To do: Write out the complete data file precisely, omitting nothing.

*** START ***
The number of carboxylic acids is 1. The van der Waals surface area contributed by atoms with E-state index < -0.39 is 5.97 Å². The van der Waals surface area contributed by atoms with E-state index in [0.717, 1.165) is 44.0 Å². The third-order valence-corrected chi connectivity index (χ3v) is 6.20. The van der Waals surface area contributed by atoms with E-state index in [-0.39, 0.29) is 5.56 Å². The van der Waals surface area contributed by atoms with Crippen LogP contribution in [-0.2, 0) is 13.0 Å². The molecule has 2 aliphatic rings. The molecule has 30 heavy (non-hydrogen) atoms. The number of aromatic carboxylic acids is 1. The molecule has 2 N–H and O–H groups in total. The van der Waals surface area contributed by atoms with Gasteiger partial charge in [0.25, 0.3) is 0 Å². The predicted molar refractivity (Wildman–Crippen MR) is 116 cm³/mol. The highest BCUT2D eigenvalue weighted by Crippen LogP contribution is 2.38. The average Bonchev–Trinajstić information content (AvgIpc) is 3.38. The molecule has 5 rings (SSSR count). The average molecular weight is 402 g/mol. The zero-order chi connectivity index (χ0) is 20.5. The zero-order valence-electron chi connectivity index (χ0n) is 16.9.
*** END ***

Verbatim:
The number of carboxylic acids is 1. The van der Waals surface area contributed by atoms with E-state index < -0.39 is 5.97 Å². The van der Waals surface area contributed by atoms with E-state index in [0.717, 1.165) is 44.0 Å². The third-order valence-corrected chi connectivity index (χ3v) is 6.20. The van der Waals surface area contributed by atoms with E-state index in [-0.39, 0.29) is 5.56 Å². The van der Waals surface area contributed by atoms with Crippen LogP contribution in [-0.2, 0) is 13.0 Å². The molecule has 2 aliphatic rings. The molecule has 30 heavy (non-hydrogen) atoms. The number of aromatic carboxylic acids is 1. The molecule has 2 N–H and O–H groups in total. The van der Waals surface area contributed by atoms with Gasteiger partial charge in [0.25, 0.3) is 0 Å². The predicted molar refractivity (Wildman–Crippen MR) is 116 cm³/mol. The highest BCUT2D eigenvalue weighted by Crippen LogP contribution is 2.38. The average Bonchev–Trinajstić information content (AvgIpc) is 3.38. The molecule has 5 rings (SSSR count). The average molecular weight is 402 g/mol. The zero-order chi connectivity index (χ0) is 20.5. The zero-order valence-electron chi connectivity index (χ0n) is 16.9.